very recently Nikon had nothing to offer them.
 
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Paul Furman
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      09-07-2008
Fred Anonymous wrote:
> "Chris Malcolm" <(E-Mail Removed)> wrote in message
> news:(E-Mail Removed)...
>> John McWilliams <(E-Mail Removed)> wrote:
>>> Chris Malcolm wrote:
>>>> C J Campbell <(E-Mail Removed)> wrote:
>>>>
>>>>> When I want to take a picture, I want the shutter to click NOW. You
>>>>> don't get that in any P&S.
>>>> Except for those where you can turn off the autofocus delay, which
>>>> then shoot a bit faster than a DSLR because there's no mirror to have
>>>> to flip first.
>>> Uh, no. Unless of course you can provide actual numbers.
>>> [Yes, turning off auto focus helps, but doesn't make the overall lag
>>> shorter than decent DSLRs.]

>> Many reviews of the Sony R1 commented that in manual focus its shutter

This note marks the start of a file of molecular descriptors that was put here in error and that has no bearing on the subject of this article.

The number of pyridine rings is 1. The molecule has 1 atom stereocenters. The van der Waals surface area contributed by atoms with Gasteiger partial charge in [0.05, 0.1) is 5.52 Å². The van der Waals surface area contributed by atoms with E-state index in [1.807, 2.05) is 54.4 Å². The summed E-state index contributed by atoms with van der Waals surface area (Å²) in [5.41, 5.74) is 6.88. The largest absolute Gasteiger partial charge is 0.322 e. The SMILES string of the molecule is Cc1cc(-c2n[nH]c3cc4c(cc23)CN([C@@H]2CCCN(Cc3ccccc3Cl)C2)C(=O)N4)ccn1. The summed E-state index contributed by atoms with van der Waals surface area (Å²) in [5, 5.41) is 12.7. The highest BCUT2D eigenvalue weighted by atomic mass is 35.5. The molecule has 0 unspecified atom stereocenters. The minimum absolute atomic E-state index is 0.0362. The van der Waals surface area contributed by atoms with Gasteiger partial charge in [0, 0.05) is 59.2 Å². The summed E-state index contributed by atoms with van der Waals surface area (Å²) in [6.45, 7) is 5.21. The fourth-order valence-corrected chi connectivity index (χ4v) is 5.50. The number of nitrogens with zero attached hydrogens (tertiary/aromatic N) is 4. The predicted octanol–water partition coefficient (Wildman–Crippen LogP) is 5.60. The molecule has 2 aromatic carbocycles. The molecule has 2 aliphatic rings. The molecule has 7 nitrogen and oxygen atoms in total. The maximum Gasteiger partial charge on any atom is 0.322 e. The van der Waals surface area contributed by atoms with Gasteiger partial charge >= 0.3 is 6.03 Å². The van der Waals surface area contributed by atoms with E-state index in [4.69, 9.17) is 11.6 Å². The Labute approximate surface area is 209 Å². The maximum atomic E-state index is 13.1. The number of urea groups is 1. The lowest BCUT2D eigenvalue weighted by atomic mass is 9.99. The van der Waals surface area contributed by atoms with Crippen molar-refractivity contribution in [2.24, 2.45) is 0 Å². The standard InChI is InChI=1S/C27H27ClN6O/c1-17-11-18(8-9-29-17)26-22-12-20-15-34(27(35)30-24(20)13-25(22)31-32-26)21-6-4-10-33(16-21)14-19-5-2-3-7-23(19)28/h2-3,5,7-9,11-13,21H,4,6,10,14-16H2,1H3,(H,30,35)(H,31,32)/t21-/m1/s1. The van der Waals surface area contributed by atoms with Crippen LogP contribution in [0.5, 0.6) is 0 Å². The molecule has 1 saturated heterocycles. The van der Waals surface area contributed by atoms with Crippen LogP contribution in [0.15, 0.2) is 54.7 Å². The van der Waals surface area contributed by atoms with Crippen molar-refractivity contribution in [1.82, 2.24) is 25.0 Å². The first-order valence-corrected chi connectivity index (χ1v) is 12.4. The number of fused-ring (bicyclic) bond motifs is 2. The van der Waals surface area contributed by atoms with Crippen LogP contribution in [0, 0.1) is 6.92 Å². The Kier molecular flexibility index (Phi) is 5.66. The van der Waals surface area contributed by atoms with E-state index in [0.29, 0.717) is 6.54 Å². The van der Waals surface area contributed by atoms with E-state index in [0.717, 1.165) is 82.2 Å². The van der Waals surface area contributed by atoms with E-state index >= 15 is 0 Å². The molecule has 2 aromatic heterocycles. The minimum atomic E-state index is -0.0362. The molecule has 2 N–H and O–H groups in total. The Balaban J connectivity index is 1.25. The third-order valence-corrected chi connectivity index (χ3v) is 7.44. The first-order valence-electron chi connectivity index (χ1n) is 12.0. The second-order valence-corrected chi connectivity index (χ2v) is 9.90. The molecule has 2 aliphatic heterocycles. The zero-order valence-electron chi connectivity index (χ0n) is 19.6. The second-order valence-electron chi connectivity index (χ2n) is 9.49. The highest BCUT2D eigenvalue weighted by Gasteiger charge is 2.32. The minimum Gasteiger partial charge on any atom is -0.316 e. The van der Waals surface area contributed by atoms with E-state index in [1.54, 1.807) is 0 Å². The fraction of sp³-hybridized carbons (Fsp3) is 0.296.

>> lag was less than that of most DSLRs. The only figure I could find was
>> 0.00750 sec. I don't know how accurate that figure is. Generally
>> speaking, since lifting the shutter must add a significant delay to
>> the DSLR, I'd expect any good quality non-reflex camera to outpace a
>> good DSLR in manual focus shutter lag.
>>
>> --
>> Chris Malcolm (E-Mail Removed) DoD #205
>> IPAB, Informatics, JCMB, King's Buildings, Edinburgh, EH9 3JZ, UK
>> [http://www.dai.ed.ac.uk/homes/cam/]
>>

>
> Typical shutter lag for a film SLR would be around 100mS - 150mS.
> If the R1 really is 75mS then this would be quicker than a film SLR.


Not surprising, electric shutter. I'm not aware of any P&S besides the
R1 with a manual focus ring though and it's probably discontinued or
will be soon.


> The fastest film SLR I used was the Canon RT which had a lag of typically
> 10mS.
>
> I haven't seen any figures for digital SLRs.
>
> Regards, Ian.
> Nottingham UK.
>
>



--
Paul Furman
www.edgehill.net
www.baynatives.com

all google groups messages filtered due to spam